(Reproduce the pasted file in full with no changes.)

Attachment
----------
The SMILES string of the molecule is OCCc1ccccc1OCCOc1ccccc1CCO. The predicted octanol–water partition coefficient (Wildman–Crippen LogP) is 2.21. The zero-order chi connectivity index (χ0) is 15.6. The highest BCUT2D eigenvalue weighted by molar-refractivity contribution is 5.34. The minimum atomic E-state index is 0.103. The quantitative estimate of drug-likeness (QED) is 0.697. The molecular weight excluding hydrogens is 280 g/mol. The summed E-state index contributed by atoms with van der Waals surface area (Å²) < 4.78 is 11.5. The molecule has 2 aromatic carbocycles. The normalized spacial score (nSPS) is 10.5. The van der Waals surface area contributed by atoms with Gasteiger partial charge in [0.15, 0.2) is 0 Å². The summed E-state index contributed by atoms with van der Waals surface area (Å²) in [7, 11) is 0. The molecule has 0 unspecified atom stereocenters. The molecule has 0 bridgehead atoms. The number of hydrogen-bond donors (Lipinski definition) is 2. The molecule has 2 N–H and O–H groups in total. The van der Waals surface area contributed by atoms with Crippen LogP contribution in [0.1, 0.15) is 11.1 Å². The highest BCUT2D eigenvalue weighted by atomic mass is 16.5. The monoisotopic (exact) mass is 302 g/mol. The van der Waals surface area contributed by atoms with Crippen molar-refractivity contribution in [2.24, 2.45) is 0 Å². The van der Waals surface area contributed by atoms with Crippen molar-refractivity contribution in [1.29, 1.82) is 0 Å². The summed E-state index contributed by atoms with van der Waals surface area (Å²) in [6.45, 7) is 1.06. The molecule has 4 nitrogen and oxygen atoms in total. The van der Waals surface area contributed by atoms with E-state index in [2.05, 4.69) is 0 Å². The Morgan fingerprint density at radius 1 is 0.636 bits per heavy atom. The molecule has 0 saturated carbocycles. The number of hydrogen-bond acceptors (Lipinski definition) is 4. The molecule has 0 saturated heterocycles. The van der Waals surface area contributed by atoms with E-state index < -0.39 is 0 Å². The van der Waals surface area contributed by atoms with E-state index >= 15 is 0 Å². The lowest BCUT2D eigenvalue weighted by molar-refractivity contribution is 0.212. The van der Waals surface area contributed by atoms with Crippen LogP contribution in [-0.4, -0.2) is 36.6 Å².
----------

The SMILES string of the molecule is OCCc1ccccc1OCCOc1ccccc1CCO. The predicted octanol–water partition coefficient (Wildman–Crippen LogP) is 2.21. The zero-order chi connectivity index (χ0) is 15.6. The highest BCUT2D eigenvalue weighted by molar-refractivity contribution is 5.34. The minimum atomic E-state index is 0.103. The quantitative estimate of drug-likeness (QED) is 0.697. The molecular weight excluding hydrogens is 280 g/mol. The summed E-state index contributed by atoms with van der Waals surface area (Å²) < 4.78 is 11.5. The molecule has 2 aromatic carbocycles. The normalized spacial score (nSPS) is 10.5. The van der Waals surface area contributed by atoms with Gasteiger partial charge in [0.15, 0.2) is 0 Å². The summed E-state index contributed by atoms with van der Waals surface area (Å²) in [7, 11) is 0. The molecule has 0 unspecified atom stereocenters. The molecule has 0 bridgehead atoms. The number of hydrogen-bond donors (Lipinski definition) is 2. The molecule has 2 N–H and O–H groups in total. The van der Waals surface area contributed by atoms with Crippen LogP contribution in [0.1, 0.15) is 11.1 Å². The highest BCUT2D eigenvalue weighted by atomic mass is 16.5. The monoisotopic (exact) mass is 302 g/mol. The van der Waals surface area contributed by atoms with Crippen molar-refractivity contribution in [2.24, 2.45) is 0 Å². The van der Waals surface area contributed by atoms with Crippen molar-refractivity contribution in [1.29, 1.82) is 0 Å². The summed E-state index contributed by atoms with van der Waals surface area (Å²) in [6.45, 7) is 1.06. The molecule has 4 nitrogen and oxygen atoms in total. The van der Waals surface area contributed by atoms with E-state index in [2.05, 4.69) is 0 Å². The Morgan fingerprint density at radius 1 is 0.636 bits per heavy atom. The molecule has 0 saturated carbocycles. The number of hydrogen-bond acceptors (Lipinski definition) is 4. The molecule has 0 saturated heterocycles. The van der Waals surface area contributed by atoms with E-state index < -0.39 is 0 Å². The van der Waals surface area contributed by atoms with E-state index >= 15 is 0 Å². The lowest BCUT2D eigenvalue weighted by molar-refractivity contribution is 0.212. The van der Waals surface area contributed by atoms with Crippen LogP contribution in [-0.4, -0.2) is 36.6 Å².